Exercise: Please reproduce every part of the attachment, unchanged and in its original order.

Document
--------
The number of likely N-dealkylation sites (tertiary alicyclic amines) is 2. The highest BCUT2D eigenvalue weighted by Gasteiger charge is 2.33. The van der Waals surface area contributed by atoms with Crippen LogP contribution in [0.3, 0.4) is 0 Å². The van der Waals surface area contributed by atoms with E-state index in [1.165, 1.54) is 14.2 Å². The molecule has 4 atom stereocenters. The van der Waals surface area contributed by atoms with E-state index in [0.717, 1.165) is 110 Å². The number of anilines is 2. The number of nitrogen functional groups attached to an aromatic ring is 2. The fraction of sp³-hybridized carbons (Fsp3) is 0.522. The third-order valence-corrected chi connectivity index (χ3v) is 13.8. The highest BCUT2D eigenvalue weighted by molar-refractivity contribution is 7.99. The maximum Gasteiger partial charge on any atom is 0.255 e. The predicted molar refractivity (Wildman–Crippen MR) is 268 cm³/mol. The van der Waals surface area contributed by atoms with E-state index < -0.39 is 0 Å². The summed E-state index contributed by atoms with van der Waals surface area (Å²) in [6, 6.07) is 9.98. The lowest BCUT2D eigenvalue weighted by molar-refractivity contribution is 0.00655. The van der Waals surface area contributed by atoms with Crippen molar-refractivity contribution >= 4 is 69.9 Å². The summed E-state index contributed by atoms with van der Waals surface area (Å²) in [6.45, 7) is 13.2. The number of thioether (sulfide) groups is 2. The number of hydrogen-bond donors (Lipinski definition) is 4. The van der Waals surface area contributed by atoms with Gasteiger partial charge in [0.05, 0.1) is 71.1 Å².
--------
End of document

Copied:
The number of likely N-dealkylation sites (tertiary alicyclic amines) is 2. The highest BCUT2D eigenvalue weighted by Gasteiger charge is 2.33. The van der Waals surface area contributed by atoms with Crippen LogP contribution in [0.3, 0.4) is 0 Å². The van der Waals surface area contributed by atoms with E-state index in [1.165, 1.54) is 14.2 Å². The molecule has 4 atom stereocenters. The van der Waals surface area contributed by atoms with E-state index in [0.717, 1.165) is 110 Å². The number of anilines is 2. The number of nitrogen functional groups attached to an aromatic ring is 2. The fraction of sp³-hybridized carbons (Fsp3) is 0.522. The third-order valence-corrected chi connectivity index (χ3v) is 13.8. The highest BCUT2D eigenvalue weighted by molar-refractivity contribution is 7.99. The maximum Gasteiger partial charge on any atom is 0.255 e. The predicted molar refractivity (Wildman–Crippen MR) is 268 cm³/mol. The van der Waals surface area contributed by atoms with E-state index < -0.39 is 0 Å². The summed E-state index contributed by atoms with van der Waals surface area (Å²) in [6, 6.07) is 9.98. The lowest BCUT2D eigenvalue weighted by molar-refractivity contribution is 0.00655. The van der Waals surface area contributed by atoms with Crippen molar-refractivity contribution >= 4 is 69.9 Å². The summed E-state index contributed by atoms with van der Waals surface area (Å²) in [6.45, 7) is 13.2. The number of thioether (sulfide) groups is 2. The number of hydrogen-bond donors (Lipinski definition) is 4. The van der Waals surface area contributed by atoms with Gasteiger partial charge in [0.05, 0.1) is 71.1 Å².